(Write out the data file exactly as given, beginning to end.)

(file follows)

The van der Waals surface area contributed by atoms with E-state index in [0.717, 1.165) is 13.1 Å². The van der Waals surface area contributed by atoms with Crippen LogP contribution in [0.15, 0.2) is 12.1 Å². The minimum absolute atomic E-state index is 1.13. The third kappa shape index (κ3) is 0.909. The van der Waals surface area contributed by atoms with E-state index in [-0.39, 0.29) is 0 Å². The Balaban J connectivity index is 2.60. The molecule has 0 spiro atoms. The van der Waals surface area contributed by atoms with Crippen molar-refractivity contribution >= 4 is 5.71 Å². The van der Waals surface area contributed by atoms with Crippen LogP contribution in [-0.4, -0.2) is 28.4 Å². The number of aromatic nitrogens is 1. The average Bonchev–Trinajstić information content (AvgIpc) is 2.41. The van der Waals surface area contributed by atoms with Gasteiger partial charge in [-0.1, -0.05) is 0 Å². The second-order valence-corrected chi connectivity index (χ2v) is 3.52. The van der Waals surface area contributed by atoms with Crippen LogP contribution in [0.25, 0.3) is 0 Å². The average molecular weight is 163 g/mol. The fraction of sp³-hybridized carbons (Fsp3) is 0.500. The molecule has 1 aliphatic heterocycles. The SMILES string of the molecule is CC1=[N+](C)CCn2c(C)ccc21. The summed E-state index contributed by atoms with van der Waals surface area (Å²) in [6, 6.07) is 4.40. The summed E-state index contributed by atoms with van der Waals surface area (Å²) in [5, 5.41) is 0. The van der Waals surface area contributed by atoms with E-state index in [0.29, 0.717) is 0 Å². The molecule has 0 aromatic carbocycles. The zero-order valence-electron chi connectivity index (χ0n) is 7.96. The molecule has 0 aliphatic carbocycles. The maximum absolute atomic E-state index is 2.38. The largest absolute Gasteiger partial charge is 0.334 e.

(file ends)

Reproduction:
The van der Waals surface area contributed by atoms with E-state index in [0.717, 1.165) is 13.1 Å². The van der Waals surface area contributed by atoms with Crippen LogP contribution in [0.15, 0.2) is 12.1 Å². The minimum absolute atomic E-state index is 1.13. The third kappa shape index (κ3) is 0.909. The van der Waals surface area contributed by atoms with E-state index in [-0.39, 0.29) is 0 Å². The Balaban J connectivity index is 2.60. The molecule has 0 spiro atoms. The van der Waals surface area contributed by atoms with Crippen molar-refractivity contribution >= 4 is 5.71 Å². The van der Waals surface area contributed by atoms with Crippen LogP contribution in [-0.4, -0.2) is 28.4 Å². The number of aromatic nitrogens is 1. The average Bonchev–Trinajstić information content (AvgIpc) is 2.41. The van der Waals surface area contributed by atoms with Gasteiger partial charge in [-0.1, -0.05) is 0 Å². The second-order valence-corrected chi connectivity index (χ2v) is 3.52. The van der Waals surface area contributed by atoms with Crippen LogP contribution in [0.25, 0.3) is 0 Å². The average molecular weight is 163 g/mol. The fraction of sp³-hybridized carbons (Fsp3) is 0.500. The molecule has 1 aliphatic heterocycles. The SMILES string of the molecule is CC1=[N+](C)CCn2c(C)ccc21. The summed E-state index contributed by atoms with van der Waals surface area (Å²) in [6, 6.07) is 4.40. The summed E-state index contributed by atoms with van der Waals surface area (Å²) in [5, 5.41) is 0. The van der Waals surface area contributed by atoms with E-state index in [0.29, 0.717) is 0 Å². The molecule has 0 aromatic carbocycles. The zero-order valence-electron chi connectivity index (χ0n) is 7.96. The molecule has 0 aliphatic carbocycles. The maximum absolute atomic E-state index is 2.38. The largest absolute Gasteiger partial charge is 0.334 e.